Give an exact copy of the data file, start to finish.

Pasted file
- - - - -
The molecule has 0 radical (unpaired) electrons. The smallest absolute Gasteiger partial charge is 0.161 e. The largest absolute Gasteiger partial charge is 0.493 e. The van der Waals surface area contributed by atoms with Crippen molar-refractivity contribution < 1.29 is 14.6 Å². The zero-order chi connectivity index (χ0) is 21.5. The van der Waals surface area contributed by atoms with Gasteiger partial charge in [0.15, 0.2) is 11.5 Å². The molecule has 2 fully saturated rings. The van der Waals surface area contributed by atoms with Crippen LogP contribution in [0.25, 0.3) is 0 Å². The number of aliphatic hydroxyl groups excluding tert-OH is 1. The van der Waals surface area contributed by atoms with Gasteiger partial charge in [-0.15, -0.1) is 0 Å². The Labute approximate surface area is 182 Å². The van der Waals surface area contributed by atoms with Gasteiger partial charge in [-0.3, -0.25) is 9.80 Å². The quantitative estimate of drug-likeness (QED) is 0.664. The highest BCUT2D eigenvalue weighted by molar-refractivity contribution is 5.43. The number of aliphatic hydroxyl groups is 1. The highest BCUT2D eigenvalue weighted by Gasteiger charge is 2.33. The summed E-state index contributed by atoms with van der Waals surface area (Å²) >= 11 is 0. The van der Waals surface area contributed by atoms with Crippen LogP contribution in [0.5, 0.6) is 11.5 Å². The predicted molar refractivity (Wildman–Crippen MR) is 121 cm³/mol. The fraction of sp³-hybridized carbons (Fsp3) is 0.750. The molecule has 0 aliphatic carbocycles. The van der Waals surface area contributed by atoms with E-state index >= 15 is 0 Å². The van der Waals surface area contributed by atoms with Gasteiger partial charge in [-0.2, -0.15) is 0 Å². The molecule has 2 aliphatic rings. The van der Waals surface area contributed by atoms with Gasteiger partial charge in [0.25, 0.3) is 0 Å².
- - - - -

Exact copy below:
The molecule has 0 radical (unpaired) electrons. The smallest absolute Gasteiger partial charge is 0.161 e. The largest absolute Gasteiger partial charge is 0.493 e. The van der Waals surface area contributed by atoms with Crippen molar-refractivity contribution < 1.29 is 14.6 Å². The zero-order chi connectivity index (χ0) is 21.5. The van der Waals surface area contributed by atoms with Gasteiger partial charge in [0.15, 0.2) is 11.5 Å². The molecule has 2 fully saturated rings. The van der Waals surface area contributed by atoms with Crippen LogP contribution in [0.25, 0.3) is 0 Å². The number of aliphatic hydroxyl groups excluding tert-OH is 1. The van der Waals surface area contributed by atoms with Gasteiger partial charge in [-0.15, -0.1) is 0 Å². The Labute approximate surface area is 182 Å². The van der Waals surface area contributed by atoms with Gasteiger partial charge in [-0.3, -0.25) is 9.80 Å². The quantitative estimate of drug-likeness (QED) is 0.664. The highest BCUT2D eigenvalue weighted by molar-refractivity contribution is 5.43. The number of aliphatic hydroxyl groups is 1. The highest BCUT2D eigenvalue weighted by Gasteiger charge is 2.33. The summed E-state index contributed by atoms with van der Waals surface area (Å²) >= 11 is 0. The van der Waals surface area contributed by atoms with Crippen LogP contribution in [0.5, 0.6) is 11.5 Å². The predicted molar refractivity (Wildman–Crippen MR) is 121 cm³/mol. The fraction of sp³-hybridized carbons (Fsp3) is 0.750. The molecule has 0 aliphatic carbocycles. The van der Waals surface area contributed by atoms with E-state index >= 15 is 0 Å². The van der Waals surface area contributed by atoms with Gasteiger partial charge in [-0.2, -0.15) is 0 Å². The molecule has 2 aliphatic rings. The van der Waals surface area contributed by atoms with Gasteiger partial charge in [0.25, 0.3) is 0 Å².